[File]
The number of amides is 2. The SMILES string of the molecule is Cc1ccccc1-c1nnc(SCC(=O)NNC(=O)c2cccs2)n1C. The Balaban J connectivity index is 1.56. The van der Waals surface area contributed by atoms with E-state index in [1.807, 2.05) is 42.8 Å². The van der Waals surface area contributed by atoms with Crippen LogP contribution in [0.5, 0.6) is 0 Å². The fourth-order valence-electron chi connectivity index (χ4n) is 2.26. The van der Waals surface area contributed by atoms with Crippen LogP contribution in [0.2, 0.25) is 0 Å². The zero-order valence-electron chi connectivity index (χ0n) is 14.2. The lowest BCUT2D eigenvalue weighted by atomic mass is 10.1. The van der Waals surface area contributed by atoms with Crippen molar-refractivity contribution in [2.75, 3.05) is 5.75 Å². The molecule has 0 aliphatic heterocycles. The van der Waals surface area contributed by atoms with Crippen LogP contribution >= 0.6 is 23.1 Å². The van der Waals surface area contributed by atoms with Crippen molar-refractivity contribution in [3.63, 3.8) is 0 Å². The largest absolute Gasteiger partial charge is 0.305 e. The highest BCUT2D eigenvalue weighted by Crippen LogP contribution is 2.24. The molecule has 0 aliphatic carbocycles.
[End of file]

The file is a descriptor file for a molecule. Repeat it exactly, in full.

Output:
The number of amides is 2. The SMILES string of the molecule is Cc1ccccc1-c1nnc(SCC(=O)NNC(=O)c2cccs2)n1C. The Balaban J connectivity index is 1.56. The van der Waals surface area contributed by atoms with E-state index in [1.807, 2.05) is 42.8 Å². The van der Waals surface area contributed by atoms with Crippen LogP contribution in [0.5, 0.6) is 0 Å². The fourth-order valence-electron chi connectivity index (χ4n) is 2.26. The van der Waals surface area contributed by atoms with Crippen LogP contribution in [0.2, 0.25) is 0 Å². The zero-order valence-electron chi connectivity index (χ0n) is 14.2. The lowest BCUT2D eigenvalue weighted by atomic mass is 10.1. The van der Waals surface area contributed by atoms with Crippen molar-refractivity contribution in [2.75, 3.05) is 5.75 Å². The molecule has 0 aliphatic heterocycles. The van der Waals surface area contributed by atoms with Crippen LogP contribution >= 0.6 is 23.1 Å². The van der Waals surface area contributed by atoms with Crippen molar-refractivity contribution in [3.63, 3.8) is 0 Å². The largest absolute Gasteiger partial charge is 0.305 e. The highest BCUT2D eigenvalue weighted by Crippen LogP contribution is 2.24. The molecule has 0 aliphatic carbocycles.